B. Violation of the First Amendment: 

TheFirst Amendment guarantees the ‘freedom of speech’, ‘freedom of the press’, ‘the right to assemble peaceably’, and ‘the right to petition’. Inherent in it is “the right to associate with others in pursuit of a wide variety of political, social, economic, educational, religious, and cultural ends”. It is noteworthy that the ‘freedom to associate’, in some circumstances, does not survive alone butcoexists with the ‘right to associational privacy’. Taking into account the same, Coin Center appositely asserts that the amended Section 6050I infringes privacy in associations by depriving an individual the right to stay anonymous when participating in ‘associational activities’, the failure of which may expose them to harassment or retaliation. A fitting example in this regard, as mentioned in the suit, is that the government would be able to determine that five years earlier [a person] gave $5 worth of Bitcoin to a dissident journalist or a minority religious sect” because the Section 6050I amendment authorises it to extract the information from a public ledger that has all the cryptocurrency transactions of the parties involved stored in it. Ergo, it cannot be gainsaid that the forced disclosure as envisaged by the new Section 6050I is a perfect recipe for unwanted surveillance.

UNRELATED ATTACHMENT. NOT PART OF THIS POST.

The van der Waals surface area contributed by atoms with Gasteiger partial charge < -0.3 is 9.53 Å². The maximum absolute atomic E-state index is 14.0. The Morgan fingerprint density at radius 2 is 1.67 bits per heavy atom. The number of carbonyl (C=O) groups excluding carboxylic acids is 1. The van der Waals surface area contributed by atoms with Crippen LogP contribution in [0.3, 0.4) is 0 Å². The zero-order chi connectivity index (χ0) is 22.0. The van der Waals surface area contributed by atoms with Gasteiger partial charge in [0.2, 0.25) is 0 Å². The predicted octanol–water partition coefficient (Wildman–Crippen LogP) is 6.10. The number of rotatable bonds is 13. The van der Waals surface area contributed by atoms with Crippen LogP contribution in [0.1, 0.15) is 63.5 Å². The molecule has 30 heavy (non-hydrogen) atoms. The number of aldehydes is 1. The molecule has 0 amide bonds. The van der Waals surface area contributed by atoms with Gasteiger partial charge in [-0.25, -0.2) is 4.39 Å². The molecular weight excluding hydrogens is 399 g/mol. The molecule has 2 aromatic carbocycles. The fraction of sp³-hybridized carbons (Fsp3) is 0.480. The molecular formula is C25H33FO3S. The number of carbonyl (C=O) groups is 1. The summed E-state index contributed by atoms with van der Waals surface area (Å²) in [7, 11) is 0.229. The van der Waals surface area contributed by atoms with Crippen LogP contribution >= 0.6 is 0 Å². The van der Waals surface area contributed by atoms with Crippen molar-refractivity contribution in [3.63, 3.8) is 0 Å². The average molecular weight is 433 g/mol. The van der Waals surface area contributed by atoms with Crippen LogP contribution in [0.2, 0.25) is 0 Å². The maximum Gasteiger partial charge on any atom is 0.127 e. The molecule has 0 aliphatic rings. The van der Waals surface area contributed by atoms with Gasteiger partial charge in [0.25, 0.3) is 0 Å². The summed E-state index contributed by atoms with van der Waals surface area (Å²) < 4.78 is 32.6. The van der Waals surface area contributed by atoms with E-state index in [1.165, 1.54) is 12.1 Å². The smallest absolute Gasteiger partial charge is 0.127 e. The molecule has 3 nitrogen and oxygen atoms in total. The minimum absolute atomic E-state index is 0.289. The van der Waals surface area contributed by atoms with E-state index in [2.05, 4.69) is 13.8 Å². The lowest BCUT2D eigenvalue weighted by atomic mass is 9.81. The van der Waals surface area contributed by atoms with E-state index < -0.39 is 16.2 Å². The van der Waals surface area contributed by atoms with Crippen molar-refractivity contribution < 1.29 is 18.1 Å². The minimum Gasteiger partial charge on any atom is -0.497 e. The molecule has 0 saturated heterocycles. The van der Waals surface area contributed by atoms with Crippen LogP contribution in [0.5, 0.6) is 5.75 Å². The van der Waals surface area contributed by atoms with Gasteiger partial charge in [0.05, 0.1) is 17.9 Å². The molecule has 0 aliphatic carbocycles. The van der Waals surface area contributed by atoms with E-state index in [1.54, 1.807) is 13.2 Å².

Since the matter is sub judice, the US judiciary will now decide the fate of the amendment. It will be fascinating to watch how it unpacks the question — of whether the Section 6050I amendment is in harmony with the letter and the spirit of US constitutional principles.